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The biggest hurdle to tackle when preparing for an ERP implementation is aligning the organization around the initiative. This means creating clear alignment for everyone impacted by the new system.

It’s essential to align people around the three pillars of an ERP—process, data, and systems—to ensure the implementation team has a clear understanding of who owns the different parts of the implementation. This approach will reduce decision-making delays and project over-runs and improve success after implementation. By clearly delineating ownership of each pillar, post-implementation success becomes more achievable.

People to Process

Organizations should create clear ownership of processes at the start of the ERP implementation. Sit down with each function in the organization and inventory the company’s processes. Then, assign accountability for each process using a RACI.

The RACI defines who is responsible, accountable, consulted, and informed for each process. For example, revenue accounting would be responsible and accountable for the revenue distribution process while the production group would be consulted on certain inputs. Therefore, any process decisions regarding revenue distribution would ultimately be decided by the revenue accounting team lead. And the revenue accounting team lead would decide how and when to consult the production team.

Ultimately, the RACI model streamlines the decision-making process and prevents unnecessary debates between departments.

Read these do’s and don’ts for creating RACIs in the workplace.

People to Data

When preparing for an implementation, clarifying ownership and creating accountability for data quality is key. Create a data model to gather all metrics and data points necessary to run the business. Then, assign names for who is accountable for each piece of data.

Defining the responsibility and accountability of the revenue process is important but it needs to be taken a step further. Who owns data quality? For example, the land department is accountable for ensuring royalty owners’ addresses are updated. If accounting gets a returned revenue check, they know to go to the land admin to get the address updated.

Data ownership is often overlooked. Establishing accountability for data quality in the data model alleviates any questions regarding who owns the data and who is ultimately answerable for the accuracy of the data.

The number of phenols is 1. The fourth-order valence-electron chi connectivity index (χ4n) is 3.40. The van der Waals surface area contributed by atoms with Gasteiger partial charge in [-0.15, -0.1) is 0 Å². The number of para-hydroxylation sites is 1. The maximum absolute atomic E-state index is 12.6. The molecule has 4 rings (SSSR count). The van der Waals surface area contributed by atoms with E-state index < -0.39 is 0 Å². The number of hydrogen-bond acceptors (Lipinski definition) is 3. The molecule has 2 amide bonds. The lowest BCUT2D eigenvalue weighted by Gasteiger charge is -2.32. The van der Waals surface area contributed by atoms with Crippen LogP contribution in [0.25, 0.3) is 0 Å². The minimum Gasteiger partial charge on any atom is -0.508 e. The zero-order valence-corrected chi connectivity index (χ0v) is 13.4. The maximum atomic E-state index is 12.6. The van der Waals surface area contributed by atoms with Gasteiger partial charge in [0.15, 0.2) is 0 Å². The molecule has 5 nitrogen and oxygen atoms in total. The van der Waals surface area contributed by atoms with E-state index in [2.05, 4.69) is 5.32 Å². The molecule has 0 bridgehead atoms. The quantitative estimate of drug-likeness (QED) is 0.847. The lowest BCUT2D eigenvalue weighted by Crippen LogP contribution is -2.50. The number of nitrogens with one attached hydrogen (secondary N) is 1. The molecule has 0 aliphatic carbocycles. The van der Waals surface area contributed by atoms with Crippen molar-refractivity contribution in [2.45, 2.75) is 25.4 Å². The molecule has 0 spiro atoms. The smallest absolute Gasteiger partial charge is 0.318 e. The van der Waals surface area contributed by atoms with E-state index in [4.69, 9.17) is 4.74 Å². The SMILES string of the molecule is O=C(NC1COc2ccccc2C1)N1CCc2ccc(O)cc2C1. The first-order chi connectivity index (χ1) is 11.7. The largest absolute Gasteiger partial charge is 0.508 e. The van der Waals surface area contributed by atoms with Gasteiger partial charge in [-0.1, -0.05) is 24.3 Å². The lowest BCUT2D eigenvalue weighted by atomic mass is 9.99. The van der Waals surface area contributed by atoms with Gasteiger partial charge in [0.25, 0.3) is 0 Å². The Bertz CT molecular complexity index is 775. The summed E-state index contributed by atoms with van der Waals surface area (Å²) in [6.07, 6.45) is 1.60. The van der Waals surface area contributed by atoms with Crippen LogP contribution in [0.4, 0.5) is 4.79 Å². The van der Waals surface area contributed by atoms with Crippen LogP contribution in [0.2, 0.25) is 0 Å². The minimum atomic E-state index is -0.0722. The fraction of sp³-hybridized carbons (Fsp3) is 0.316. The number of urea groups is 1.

People to Systems

With well-established ownership of processes and data in place, the last component of aligning the organization is creating clear ownership of the modules in the ERP and systems outside of the ERP.

Organizations should have a system change process in place. In this process, each module should have one designated owner to approve any changes in the module, including user access, configurations, and integration changes. Module owners should coordinate with data owners to ensure the information is captured correctly and understand the implications of system changes throughout the ERP. This role should understand how the process works and data flows through the module to make effective changes.

Clear ownership for each system ensures the system is maintained and system changes align with process and data needs.

Key Takeaway

Aligning people around processes, data, and systems ensures the implementation team has clear direction around who to communicate with and who the decision makers are. To get the most value out of preparing for an ERP implementation, develop a project governance process. Create a decision-making framework to determine how decisions are made and clearly establish ownership around these three pillars.

Trenegy is a non-traditional consulting firm that helps companies align their organization to get the most out of their people, processes, and technology in an ERP implementation. Learn more about Trenegy’s expertise: info@trenegy.com.

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